Sunday, November 17, 2013

Wholly holey, or holy?

Sermon preached at Our Lady of Walsingham and St Francis, Rochester on the twenty fifth Sunday after Trinity

If God is so great, why did He create washing up?

There’s something about washing-up that is so dreary, so dull, so mundane. For those folk lucky to have dishwashers, there is no need to have to deal with the piles of dirty plates and pots and pans. For the rest of us we have to pull on our rubber gloves, pick up the sponge and scrub.

But then, perhaps you like doing the washing-up. For some folk it’s an evil especially when you’re left at the end with that germy old sponge that you now have to throw away.

Mind you, think how the sponge feels!


The way that a sponge works is the fact that it’s riddled with holes which hold the water until it is squeezed out. This makes it ideal for scrubbing the pots and pans. However, as the water gets dirty, so the sponge gets filled with germy water. It may get squeezed out at the end of the washing up, but soon it will be so germy that it has to be thrown away.

That seems like a poor lot for the sponge.


Of course, sponges today are man-made but they are based on the sea-creature called a sponge which was used by our forefathers for the similar purposes of holding water temporarily. The animal sponge is a remarkable creature in its own right, and often we forget that. God’s creation is full of wonderful animals.

We know that God’s creation is good. He tells us that Himself. God looks at everything that He has made and it is very good. It is all very good, without exception. So where does Evil come from then?


St Augustine tells us that Evil is a lack of Good. Wherever Evil is there is no Good and wherever Good is there is no Evil. Since God created everything, and everything is Good, Evil must be a form of nothing, an emptiness, a darkness.

Of course, there is a bit of a problem here. People do good and evil often in equal measure, but people are not nothing – there are no obvious holes.


The fact of the matter is that we are worldly beings, and fallen from the presence of God. We have inherited the holes in our being from The Fall – the sin of Adam and Eve. We’re well aware of the presence of evil in our lives: we sin and keep sinning and seem unable to stop. St Augustine is telling us effectively that Evil is the presence of nothing that prevents us from being the something that God wants us to be.  We’re a sponge – full of holes – when we should be solid. We’re the wrong type of holy!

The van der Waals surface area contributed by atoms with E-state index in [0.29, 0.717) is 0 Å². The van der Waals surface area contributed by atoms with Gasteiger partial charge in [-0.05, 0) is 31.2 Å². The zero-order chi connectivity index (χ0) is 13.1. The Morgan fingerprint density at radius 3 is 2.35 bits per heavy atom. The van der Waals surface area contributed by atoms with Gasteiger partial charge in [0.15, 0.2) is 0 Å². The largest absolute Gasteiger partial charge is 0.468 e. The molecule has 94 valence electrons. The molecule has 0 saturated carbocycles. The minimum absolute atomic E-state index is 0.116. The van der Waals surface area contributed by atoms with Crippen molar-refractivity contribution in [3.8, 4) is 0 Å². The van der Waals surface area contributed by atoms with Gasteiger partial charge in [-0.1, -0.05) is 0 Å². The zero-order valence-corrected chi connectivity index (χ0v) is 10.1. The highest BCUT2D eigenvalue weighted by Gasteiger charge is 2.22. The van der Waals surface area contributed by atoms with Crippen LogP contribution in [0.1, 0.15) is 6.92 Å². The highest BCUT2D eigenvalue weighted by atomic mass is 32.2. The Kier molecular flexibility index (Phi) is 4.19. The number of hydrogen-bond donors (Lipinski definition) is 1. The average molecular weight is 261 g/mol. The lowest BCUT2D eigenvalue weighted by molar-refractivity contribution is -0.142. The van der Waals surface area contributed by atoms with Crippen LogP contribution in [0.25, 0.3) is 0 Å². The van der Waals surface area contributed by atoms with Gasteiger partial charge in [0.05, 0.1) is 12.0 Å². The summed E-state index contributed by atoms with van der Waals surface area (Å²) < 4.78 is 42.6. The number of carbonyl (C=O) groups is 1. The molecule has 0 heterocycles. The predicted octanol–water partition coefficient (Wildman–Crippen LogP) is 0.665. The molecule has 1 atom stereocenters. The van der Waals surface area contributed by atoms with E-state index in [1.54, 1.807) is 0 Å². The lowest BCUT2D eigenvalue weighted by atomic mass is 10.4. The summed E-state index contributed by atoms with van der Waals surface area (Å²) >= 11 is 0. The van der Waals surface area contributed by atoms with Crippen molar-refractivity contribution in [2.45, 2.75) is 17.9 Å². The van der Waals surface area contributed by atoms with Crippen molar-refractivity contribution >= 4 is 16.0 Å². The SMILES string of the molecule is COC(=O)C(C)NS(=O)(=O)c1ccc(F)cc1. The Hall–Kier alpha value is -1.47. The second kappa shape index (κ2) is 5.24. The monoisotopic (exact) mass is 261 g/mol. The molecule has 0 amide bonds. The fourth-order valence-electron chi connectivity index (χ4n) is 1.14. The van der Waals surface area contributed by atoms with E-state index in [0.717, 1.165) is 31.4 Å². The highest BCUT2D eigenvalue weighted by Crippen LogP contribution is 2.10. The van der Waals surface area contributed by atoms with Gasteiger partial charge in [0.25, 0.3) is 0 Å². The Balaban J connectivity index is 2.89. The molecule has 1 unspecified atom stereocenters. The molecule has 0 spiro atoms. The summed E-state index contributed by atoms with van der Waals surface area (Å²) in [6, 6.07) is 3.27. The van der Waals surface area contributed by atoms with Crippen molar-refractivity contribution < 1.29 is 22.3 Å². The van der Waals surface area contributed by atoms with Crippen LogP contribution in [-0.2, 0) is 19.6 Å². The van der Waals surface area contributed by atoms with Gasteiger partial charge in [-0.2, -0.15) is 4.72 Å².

This is problematic if we’re hoping to find ourselves with God for Eternity, if we hope to be like Him. St John tells us that, “Whosoever abideth in [The Lord] sinneth not: whosoever sinneth hath not seen him, neither known him.” He also tells us that “He that committeth sin is of the devil: for the devil sinneth from the beginning.” So it would appear that if we sin now after we’ve heard this, we’re in trouble and likely to find the Devil breathing down our necks.


We must be careful. In the Greek language, St John is not saying that if we ever commit sin then we’ll never see God. He’s talking about habitual sin. If we keep sinning, and don’t care that we keep sinning, then we are turning our back on God.  Sinners just will not see God because they don’t want to look at Him. They want to remain full of holes so that they can soak up worldly pleasures.

The time will come when those worldly pleasures will end, and these folk will be so light and insubstantial because they are full of holes that they will blow away like chaff in the wind.

But we have holes in our being too that are caused by our sin. What do we do?


Well, we can do absolutely nothing to fill up the holes in our lives ourselves because all that we have is full of holes. The whole point is that we trust solely in God, for He will fill up those holes with His Grace. God wants everyone to be saved. He gives of Himself to fill the holes in our lives in the sacrifice of Christ upon the Cross. Certainly when we receive Our Lord in the Holy Sacrament, we are made more solid, and more like Him. Every grace given to us by God makes us more solid, makes us more real, just like He is real. We just have to choose to receive it!


God has given us a promise, we shall see Him. When we do see Him, then we shall understand who we are in relation to Him, because not only we will recognise Him but we shall see Him in ourselves. We shall indeed recognise ourselves as the sons and daughters of God.

Can you see the family resemblance yet, or is your life too full of holes?


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